Instead, Apple chose to see the handwriting on the wall and react to the future by reading technology tea leaves. It was mixed metaphor day here in Manhattan. Jobs chose to ditch the floppy in the original iMac. Apple chooses to make certain functions and products obsolete. Planned obsolescence, right?
Save As… Icon
To this day I run into applications which use the floppy disk icon as the icon for Save. When was the last time you used a floppy disk? The last I had was on a PC from about a decade ago, but it took PC manufacturers nearly a decade after the iMac was introduced– without a floppy disk drive– to get rid of it.
Apple gets accused of planned obsolescence more than any technology company I know. Yes, I have friends who still use a PowerMac because they don’t want Intel Inside. Some still have iPhone 5 because new iPhone displays are too large. Apple has been fined for planned obsolescence.
Italy’s competition authority has issued fines of €10m and €5m respectively to phone-makers Apple and Samsung following a months-long review of consumer complaints in the country… an investigation launched early this year found that software updates designed for newer Apple and Samsung devices had a negative effect on older phones’ performance, effectively pushing users toward a replacement.
I’m not certain how the investigation was conducted but I’ve read plenty of reports and watched videos which counter that notion. Regardless, do not such upgrades actually improve an iPhone, Mac, and iPad’s capabilities? If you don’t want to upgrade, don’t. If you do, the upgrades usually give devices more capabilities than they had when new.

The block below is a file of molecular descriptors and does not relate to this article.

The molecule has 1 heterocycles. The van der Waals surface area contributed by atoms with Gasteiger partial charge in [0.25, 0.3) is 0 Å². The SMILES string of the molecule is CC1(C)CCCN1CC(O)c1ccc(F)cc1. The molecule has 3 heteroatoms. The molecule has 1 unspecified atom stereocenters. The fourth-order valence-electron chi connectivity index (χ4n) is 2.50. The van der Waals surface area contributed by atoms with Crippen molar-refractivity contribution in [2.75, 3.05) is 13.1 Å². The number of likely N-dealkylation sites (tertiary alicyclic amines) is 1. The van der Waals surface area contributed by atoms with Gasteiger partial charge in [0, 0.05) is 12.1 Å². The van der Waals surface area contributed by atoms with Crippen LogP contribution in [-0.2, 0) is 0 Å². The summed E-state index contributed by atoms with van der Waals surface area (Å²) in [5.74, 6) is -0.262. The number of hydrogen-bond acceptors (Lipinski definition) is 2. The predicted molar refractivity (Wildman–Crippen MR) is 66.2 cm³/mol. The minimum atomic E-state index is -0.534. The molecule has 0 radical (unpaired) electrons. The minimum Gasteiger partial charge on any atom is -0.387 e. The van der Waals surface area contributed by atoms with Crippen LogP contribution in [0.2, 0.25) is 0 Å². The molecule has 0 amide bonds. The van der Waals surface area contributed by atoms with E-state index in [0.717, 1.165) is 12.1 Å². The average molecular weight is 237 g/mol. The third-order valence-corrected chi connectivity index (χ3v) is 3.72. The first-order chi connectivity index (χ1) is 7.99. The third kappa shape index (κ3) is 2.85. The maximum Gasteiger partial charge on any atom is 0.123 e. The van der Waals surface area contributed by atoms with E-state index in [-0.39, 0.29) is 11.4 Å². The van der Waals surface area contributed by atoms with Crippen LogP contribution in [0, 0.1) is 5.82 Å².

Planned obsolescence is a thing and it will not go away.
Certainly Apple’s approach to annual upgrades for iOS, macOS, watchOS et al is beneficial to customers and the very nature of progress means upgrades– planned obsolescence— can and should be undertaken. Yet, Apple to the unusual approach with iOS 12 to ensure that the upgrade ran faster– improved performance– on older devices. Jason Koebler on Apple’s announcement:
The most exciting thing about Apple’s WWDC keynote wasn’t about new hardware, it was about old iPhones. Apple vowed Monday that the new iOS will not break old iPhones and will in fact make them faster, directly addressing the planned obsolescence conspiracy theory.
Apple was given applause for the move, then castigated because it did not see customers would not upgrade their devices as frequently as in past years. I know, right? Damned if you do. Damned if you don’t. Just remember; no good deed goes unpunished. Especially for Apple Inc.
Obsolescence is the nature of almost everything on earth; from people to institutions to trends and ideas to everything we build and use. Planned obsolescence seems like a good idea– versus chaos– and few technology companies do it better, the right way, than Apple.